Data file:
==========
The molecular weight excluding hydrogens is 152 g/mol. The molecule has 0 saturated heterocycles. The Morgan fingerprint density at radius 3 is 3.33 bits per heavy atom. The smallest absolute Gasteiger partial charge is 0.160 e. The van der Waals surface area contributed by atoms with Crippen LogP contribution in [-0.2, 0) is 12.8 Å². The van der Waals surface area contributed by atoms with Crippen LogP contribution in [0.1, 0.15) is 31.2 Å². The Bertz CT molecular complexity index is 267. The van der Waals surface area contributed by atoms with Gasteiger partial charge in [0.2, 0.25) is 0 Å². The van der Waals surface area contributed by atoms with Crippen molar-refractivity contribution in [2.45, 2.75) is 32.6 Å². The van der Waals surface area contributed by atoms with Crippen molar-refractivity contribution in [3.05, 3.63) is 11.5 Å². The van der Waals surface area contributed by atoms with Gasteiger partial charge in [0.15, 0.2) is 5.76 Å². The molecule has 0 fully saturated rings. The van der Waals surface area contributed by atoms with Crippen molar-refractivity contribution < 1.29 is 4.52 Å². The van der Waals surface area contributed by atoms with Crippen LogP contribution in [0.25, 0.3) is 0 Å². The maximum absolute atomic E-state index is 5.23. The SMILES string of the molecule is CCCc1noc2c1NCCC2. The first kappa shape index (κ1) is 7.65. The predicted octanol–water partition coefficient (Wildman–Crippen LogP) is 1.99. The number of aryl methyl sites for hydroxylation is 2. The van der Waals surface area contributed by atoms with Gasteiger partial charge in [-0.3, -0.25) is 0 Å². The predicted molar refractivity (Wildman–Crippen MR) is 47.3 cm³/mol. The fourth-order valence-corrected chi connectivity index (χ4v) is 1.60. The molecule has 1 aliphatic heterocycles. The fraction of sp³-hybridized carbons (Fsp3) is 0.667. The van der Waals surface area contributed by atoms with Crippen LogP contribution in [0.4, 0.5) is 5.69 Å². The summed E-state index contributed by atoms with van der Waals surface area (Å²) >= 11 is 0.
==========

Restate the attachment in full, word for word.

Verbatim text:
The molecular weight excluding hydrogens is 152 g/mol. The molecule has 0 saturated heterocycles. The Morgan fingerprint density at radius 3 is 3.33 bits per heavy atom. The smallest absolute Gasteiger partial charge is 0.160 e. The van der Waals surface area contributed by atoms with Crippen LogP contribution in [-0.2, 0) is 12.8 Å². The van der Waals surface area contributed by atoms with Crippen LogP contribution in [0.1, 0.15) is 31.2 Å². The Bertz CT molecular complexity index is 267. The van der Waals surface area contributed by atoms with Gasteiger partial charge in [0.2, 0.25) is 0 Å². The van der Waals surface area contributed by atoms with Crippen molar-refractivity contribution in [2.45, 2.75) is 32.6 Å². The van der Waals surface area contributed by atoms with Crippen molar-refractivity contribution in [3.05, 3.63) is 11.5 Å². The van der Waals surface area contributed by atoms with Gasteiger partial charge in [0.15, 0.2) is 5.76 Å². The molecule has 0 fully saturated rings. The van der Waals surface area contributed by atoms with Crippen molar-refractivity contribution < 1.29 is 4.52 Å². The van der Waals surface area contributed by atoms with Crippen LogP contribution in [0.25, 0.3) is 0 Å². The maximum absolute atomic E-state index is 5.23. The SMILES string of the molecule is CCCc1noc2c1NCCC2. The first kappa shape index (κ1) is 7.65. The predicted octanol–water partition coefficient (Wildman–Crippen LogP) is 1.99. The number of aryl methyl sites for hydroxylation is 2. The van der Waals surface area contributed by atoms with Gasteiger partial charge in [-0.3, -0.25) is 0 Å². The predicted molar refractivity (Wildman–Crippen MR) is 47.3 cm³/mol. The fourth-order valence-corrected chi connectivity index (χ4v) is 1.60. The molecule has 1 aliphatic heterocycles. The fraction of sp³-hybridized carbons (Fsp3) is 0.667. The van der Waals surface area contributed by atoms with Crippen LogP contribution in [0.4, 0.5) is 5.69 Å². The summed E-state index contributed by atoms with van der Waals surface area (Å²) >= 11 is 0.